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James Angelos talks about his illuminating look at the Greek crisis, The Full Catastrophe. Also, political analyst Peter Mathews discusses the state of democracy in the US. His book is Dollar Democracy.
By the time you listen to this episode of Writer’s Voice, the outcome of the Greek euro crisis may be much clearer than it is as this post goes live. As of now, Greece is effectively in default, the Greek people are getting set to vote on whether to accept the draconian terms of a bailout by the so-called European Troika and no compromise is in sight.
How did Greece get to this desperate pass in the first place? Journalist James Angelos explores that question in his eye-opening new book, The Full Catastrophe: Travels Among The New Greek Ruins.
He shows that pointing fingers at one party, whether that be Greece or the European Community, is a mistake — there’s plenty of blame to share.
European banks and German industrialists made fat profits lending and selling to Greece during the good years. Corruption fattened the wallets of Greeks from high government ministers to lowly pensioners. And centuries of occupation by foreign powers engrained a deep reluctance in the Greek psyche to pay taxes to a central state authority.
Then the whole house of cards came crashing down with the global financial crisis of 2008. But the Greek people have disproportionately paid the price, while the EC has ridden its high horse roughshod over the ruins of the Greek economy.
If knowing the causes provides the path to solutions, then James Angelos’ fascinating book illuminates the way. Angelos is a freelance journalist and former correspondent for the Wall Street Journal. Prior to reporting from Europe, he wrote for the New York Times city section. He lives in Berlin.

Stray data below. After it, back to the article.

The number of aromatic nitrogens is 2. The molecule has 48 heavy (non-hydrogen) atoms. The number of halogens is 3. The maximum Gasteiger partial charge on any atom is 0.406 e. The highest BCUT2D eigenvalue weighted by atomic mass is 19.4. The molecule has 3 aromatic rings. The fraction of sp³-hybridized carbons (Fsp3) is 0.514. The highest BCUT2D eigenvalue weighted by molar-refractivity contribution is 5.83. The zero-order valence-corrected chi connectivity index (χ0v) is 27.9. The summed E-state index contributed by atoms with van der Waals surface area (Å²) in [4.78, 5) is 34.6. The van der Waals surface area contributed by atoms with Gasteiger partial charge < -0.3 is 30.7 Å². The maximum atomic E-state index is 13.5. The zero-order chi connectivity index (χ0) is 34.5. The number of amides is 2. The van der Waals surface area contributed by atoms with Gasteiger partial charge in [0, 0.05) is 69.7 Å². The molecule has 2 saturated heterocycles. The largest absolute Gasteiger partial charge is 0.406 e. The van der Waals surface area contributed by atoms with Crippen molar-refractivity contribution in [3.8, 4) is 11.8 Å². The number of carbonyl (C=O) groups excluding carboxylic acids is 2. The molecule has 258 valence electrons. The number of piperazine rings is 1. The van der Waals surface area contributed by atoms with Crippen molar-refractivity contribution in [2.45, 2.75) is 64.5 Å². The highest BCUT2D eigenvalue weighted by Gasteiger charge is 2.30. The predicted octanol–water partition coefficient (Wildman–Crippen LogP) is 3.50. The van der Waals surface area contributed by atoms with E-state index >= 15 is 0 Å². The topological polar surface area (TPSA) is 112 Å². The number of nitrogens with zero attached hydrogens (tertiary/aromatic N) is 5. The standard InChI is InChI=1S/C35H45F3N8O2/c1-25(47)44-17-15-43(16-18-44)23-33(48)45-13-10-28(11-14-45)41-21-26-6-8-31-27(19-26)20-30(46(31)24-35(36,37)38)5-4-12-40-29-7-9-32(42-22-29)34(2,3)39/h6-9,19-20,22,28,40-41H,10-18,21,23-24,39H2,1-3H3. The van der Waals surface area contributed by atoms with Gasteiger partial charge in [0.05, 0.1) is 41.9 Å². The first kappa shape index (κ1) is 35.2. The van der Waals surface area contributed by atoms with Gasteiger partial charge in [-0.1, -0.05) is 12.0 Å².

READ AN EXCERPT FROM THE FULL CATASTROPHE
Ever since the 2010 Supreme Court ruling in Citizens United, the influence of corporate money in politics has ballooned to gargantuan proportions. But as political analyst and former candidate Peter Mathews experienced first-hand, such influence long pre-dates that historic ruling. He ran for Congress in 1998, going up against a opponent who was well-funded by corporate interests.
Matthews ran a surprisingly close race, but his shoestring operation fell short of victory, hampered by his refusal to take money from corporate-funded PACs. He went on to become a political analyst and teach political science at the college level.
Mathews’ book Dollar Democracy: with Liberty and Justice for Some, clearly lays out the case for separating the powers of Politics and the Purse — and how we might begin to reclaim our American democracy. WV spoke with him the very day Bernie Sanders declared his candidacy for president of the United States — a candidacy Mathews supports.
Peter Mathews teaches Political Science at Cypress College and is currently a Political Analyst on the “Head-On” Radio Show in Los Angeles. He was the Democratic Party Nominee for the U.S. Congress in 1998 in the Long Beach, California district.
Read excerpts from Dollar Democracy